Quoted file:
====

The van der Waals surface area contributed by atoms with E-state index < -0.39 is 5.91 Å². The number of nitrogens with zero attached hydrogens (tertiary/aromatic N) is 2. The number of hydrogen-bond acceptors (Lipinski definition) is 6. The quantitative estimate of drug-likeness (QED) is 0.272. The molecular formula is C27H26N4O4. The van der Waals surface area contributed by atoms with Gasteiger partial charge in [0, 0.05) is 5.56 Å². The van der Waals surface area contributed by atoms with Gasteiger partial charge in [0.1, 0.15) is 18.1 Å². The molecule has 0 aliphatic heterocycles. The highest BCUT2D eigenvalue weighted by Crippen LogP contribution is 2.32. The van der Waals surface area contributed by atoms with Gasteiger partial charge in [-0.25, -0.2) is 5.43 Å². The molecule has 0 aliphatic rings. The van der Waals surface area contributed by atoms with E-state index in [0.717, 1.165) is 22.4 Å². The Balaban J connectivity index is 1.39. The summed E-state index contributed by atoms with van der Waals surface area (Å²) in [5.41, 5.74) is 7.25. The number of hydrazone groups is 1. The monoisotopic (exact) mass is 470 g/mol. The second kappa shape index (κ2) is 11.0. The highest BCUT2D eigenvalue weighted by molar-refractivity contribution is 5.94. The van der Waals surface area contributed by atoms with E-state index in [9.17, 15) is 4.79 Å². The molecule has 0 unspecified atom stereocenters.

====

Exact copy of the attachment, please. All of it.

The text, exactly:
The van der Waals surface area contributed by atoms with E-state index < -0.39 is 5.91 Å². The number of nitrogens with zero attached hydrogens (tertiary/aromatic N) is 2. The number of hydrogen-bond acceptors (Lipinski definition) is 6. The quantitative estimate of drug-likeness (QED) is 0.272. The molecular formula is C27H26N4O4. The van der Waals surface area contributed by atoms with Gasteiger partial charge in [0, 0.05) is 5.56 Å². The van der Waals surface area contributed by atoms with Gasteiger partial charge in [0.1, 0.15) is 18.1 Å². The molecule has 0 aliphatic heterocycles. The highest BCUT2D eigenvalue weighted by Crippen LogP contribution is 2.32. The van der Waals surface area contributed by atoms with Gasteiger partial charge in [-0.25, -0.2) is 5.43 Å². The molecule has 0 aliphatic rings. The van der Waals surface area contributed by atoms with E-state index in [0.717, 1.165) is 22.4 Å². The Balaban J connectivity index is 1.39. The summed E-state index contributed by atoms with van der Waals surface area (Å²) in [5.41, 5.74) is 7.25. The number of hydrazone groups is 1. The monoisotopic (exact) mass is 470 g/mol. The second kappa shape index (κ2) is 11.0. The highest BCUT2D eigenvalue weighted by molar-refractivity contribution is 5.94. The van der Waals surface area contributed by atoms with E-state index in [9.17, 15) is 4.79 Å². The molecule has 0 unspecified atom stereocenters.